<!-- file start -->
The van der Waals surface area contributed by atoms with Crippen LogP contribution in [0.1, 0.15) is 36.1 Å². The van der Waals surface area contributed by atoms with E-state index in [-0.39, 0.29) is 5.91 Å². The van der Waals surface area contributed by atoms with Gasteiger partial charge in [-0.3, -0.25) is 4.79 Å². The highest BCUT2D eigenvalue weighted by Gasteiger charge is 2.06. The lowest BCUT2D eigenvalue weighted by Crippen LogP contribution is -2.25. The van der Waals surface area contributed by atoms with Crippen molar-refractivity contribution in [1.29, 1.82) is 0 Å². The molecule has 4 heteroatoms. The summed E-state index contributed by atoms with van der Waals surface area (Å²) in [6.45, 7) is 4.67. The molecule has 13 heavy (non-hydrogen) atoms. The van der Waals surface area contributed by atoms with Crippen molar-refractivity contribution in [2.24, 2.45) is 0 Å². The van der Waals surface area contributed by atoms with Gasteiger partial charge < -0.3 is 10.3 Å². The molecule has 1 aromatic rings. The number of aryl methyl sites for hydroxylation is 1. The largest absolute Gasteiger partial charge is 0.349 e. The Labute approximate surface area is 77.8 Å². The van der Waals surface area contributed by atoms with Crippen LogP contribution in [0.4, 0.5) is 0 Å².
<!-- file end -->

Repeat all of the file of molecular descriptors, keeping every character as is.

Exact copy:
The van der Waals surface area contributed by atoms with Crippen LogP contribution in [0.1, 0.15) is 36.1 Å². The van der Waals surface area contributed by atoms with E-state index in [-0.39, 0.29) is 5.91 Å². The van der Waals surface area contributed by atoms with Gasteiger partial charge in [-0.3, -0.25) is 4.79 Å². The highest BCUT2D eigenvalue weighted by Gasteiger charge is 2.06. The lowest BCUT2D eigenvalue weighted by Crippen LogP contribution is -2.25. The van der Waals surface area contributed by atoms with Crippen molar-refractivity contribution in [1.29, 1.82) is 0 Å². The molecule has 4 heteroatoms. The summed E-state index contributed by atoms with van der Waals surface area (Å²) in [6.45, 7) is 4.67. The molecule has 13 heavy (non-hydrogen) atoms. The van der Waals surface area contributed by atoms with Crippen molar-refractivity contribution in [2.24, 2.45) is 0 Å². The van der Waals surface area contributed by atoms with Gasteiger partial charge < -0.3 is 10.3 Å². The molecule has 1 aromatic rings. The number of aryl methyl sites for hydroxylation is 1. The largest absolute Gasteiger partial charge is 0.349 e. The Labute approximate surface area is 77.8 Å². The van der Waals surface area contributed by atoms with Crippen LogP contribution in [0.4, 0.5) is 0 Å².